• You're right that extreme crop isn't a replacement for higher focal lengths, but a) you can use primes with higher focal lengths just fine and b) don't discount the image quality you can get that way. Take a look at the butterfly crop from my review of the Panasonic Leica DG Summilux 25mm / F1.4 ASPH. I'll put crops from that lens and camera combo up against a point and shoot zoom any day.

And, there are other advantages in primes too. Take a look at the related question Would a fixed or zoom telephoto lens be better for learning?, and at the Mike Johnston article The Case Against Zooms linked from my answer there.

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Regarding your point of built-in dust removal being better nowadays, that's for the sensor. What about dust on the lenses? I live in a country where there's lots of dust, and I have to blow it off my lenses every couple of weeks. Or does the camera compensate for dust on the lenses, as well? –  Kartick Vaddadi Dec 20 '13 at 4:05
    
Do you mind weighing in on the question I asked Matt Grum above? –  Kartick Vaddadi Dec 20 '13 at 4:30
    
@KartickVaddadi "Above" doesn't mean much because answers can be sorted in different ways. Which question was that? –  mattdm Dec 20 '13 at 19:12
    
As for dust on lenses: if you change quickly, getting dust on the rear element is not such a big deal. If a lot accumulates, you can blow it off. More on this at photo.stackexchange.com/questions/30011/… –  mattdm Dec 20 '13 at 19:15
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I personally think as long you're interested in photography and you're aware of the some disadvantages of using zoom lens, you will always be improving. I don't think you should be too worried about the speed of your improvement. If you're already aware of the basic concepts like composition, perspectives, how to gauge a scene, etc I think any type of lens; zoom or prime, will let you elaborate your vision of an image.

Since you've been shooting with two primes already for a while, I think a zoom lens can widen your views by quite a bit. You can shoot on the long end of the zoom exclusively for a while just to get a feel of how it is like shooting a "long prime", and how the distances are different to what you've been shooting with. The ability to zoom also give you the chance to perhaps do less lens changing and actually shoot more and capture scenes that might not be possible before.

I really think there isn't just one dedicated pathway to learning specific skills in photography. Everyone has their own way of learning and discovering their own style and implementing the basics. Personally, I think starting with a zoom is better because you get to test out many focal lengths and perhaps find out what your favourite length is and then get a prime lens in your favourite focal length and start learning about DOF for example, since primes usually have a larger aperture. But that's only just one of the countless way of starting your photography journey! Good luck.

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Nothing is stopping you from zooming with your feet with a zoom lens, so all other factors aside, you would be missing out on some focal lengths by not having a zoom lens. Here's a good example of a portrait at different focal lengths: http://stepheneastwood.com/tutorials/lensdistortion/strippage.htm

You wouldn't be able to do an experiment like that with just primes. As you can see, there's definitely some compositional value in having those different focal lengths to work with.

That said, the other factors are of course important. At the risk of this becoming general lens purchasing advice, how much do you want to spend and for how high quality a lens? How much glass do you want to lug around with you, and which focal lengths would be most useful for you?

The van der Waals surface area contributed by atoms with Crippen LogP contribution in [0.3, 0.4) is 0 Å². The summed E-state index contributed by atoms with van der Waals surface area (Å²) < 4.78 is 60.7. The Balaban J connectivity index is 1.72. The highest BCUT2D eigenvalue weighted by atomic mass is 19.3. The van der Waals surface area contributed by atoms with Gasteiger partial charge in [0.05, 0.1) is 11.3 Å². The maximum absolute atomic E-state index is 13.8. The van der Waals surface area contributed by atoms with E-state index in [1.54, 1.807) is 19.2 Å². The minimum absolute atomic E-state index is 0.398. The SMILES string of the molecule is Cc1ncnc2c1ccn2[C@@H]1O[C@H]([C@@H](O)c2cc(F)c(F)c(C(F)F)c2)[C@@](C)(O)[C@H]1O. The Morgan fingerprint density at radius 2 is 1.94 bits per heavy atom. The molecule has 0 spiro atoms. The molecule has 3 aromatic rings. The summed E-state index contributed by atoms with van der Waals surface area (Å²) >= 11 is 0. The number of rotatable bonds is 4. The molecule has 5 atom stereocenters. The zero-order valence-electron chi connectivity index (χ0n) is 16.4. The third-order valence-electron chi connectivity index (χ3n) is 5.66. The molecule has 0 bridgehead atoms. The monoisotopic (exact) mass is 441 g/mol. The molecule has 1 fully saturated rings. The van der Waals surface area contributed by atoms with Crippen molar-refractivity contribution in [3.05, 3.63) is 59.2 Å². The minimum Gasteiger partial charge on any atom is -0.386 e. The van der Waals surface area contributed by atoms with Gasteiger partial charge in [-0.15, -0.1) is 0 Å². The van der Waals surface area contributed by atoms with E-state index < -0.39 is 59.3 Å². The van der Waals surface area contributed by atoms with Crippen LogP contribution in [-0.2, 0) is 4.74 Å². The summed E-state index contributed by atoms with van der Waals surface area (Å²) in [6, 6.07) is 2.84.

"Zoom with your feet" is a good lesson to learn, but if you were planning to eventually get a zoom anyway (and already know which one you'd want), then I would say you could go ahead and get it now.

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Thanks, Norman. I'm eyeing the new Sony 18-105 constant aperture f/4 power zoom lens for $600. That's pushing my budget a bit. I definitely don't want to spend close to $1000. Since I take low-light photos, I wanted the constant-aperture zoom over the 18-200 or the 16-50, which can give me only f/6.3 when zoomed in. paragraph break Besides, I've been cautioned about the inherent tradeoffs necessary in producing in a 11x zoom like the 18-200, and that the photos will be soft and fuzzy because of this and because of the atmospheric effects of dust, smoke, haze, pollution, heat waves. –  Kartick Vaddadi Dec 15 '13 at 4:04
    
Is there anything I'm missing in the above reasoning in favor of the f/4 constant aperture zoom? paragraph break Regarding the "how much glass do you you want to lug around?" question, I definitely wouldn't want to spend hundreds of dollars just to reduce the glass I lug around. But I'm happy to buy an additional lens if it gives me noticeably better photos. So, I guess for me: quality > price > carrying too many lenses. paragraph break After I buy the aforementioned 18-105 lens, if I find I need additional zoom, I would consider the 55-210, but maybe we can worry about that later. –  Kartick Vaddadi Dec 15 '13 at 4:11
    
I don't know much about Sony's lineup, but yes, "superzooms" like the 18-200 are generally of inferior optical quality than other lenses of comparable price. Another relevant piece of advice is that you don't need to cover every millimeter (i.e., the huge overlap between the 18-105 and 55-210), but questions about lens choices like that would be better answered in a dedicated question on the topic. –  Norman Lee Dec 18 '13 at 23:49
    
The "... atmospheric effects of dust, smoke, haze, pollution, heat waves..." are a result of more atmosphere between your lens and subject. The longer focal length used magnifies these as the angle of view decreases. But it has nothing to do with whether the lens is a zoom or prime telephoto lens. –  Michael Clark Dec 20 '13 at 5:21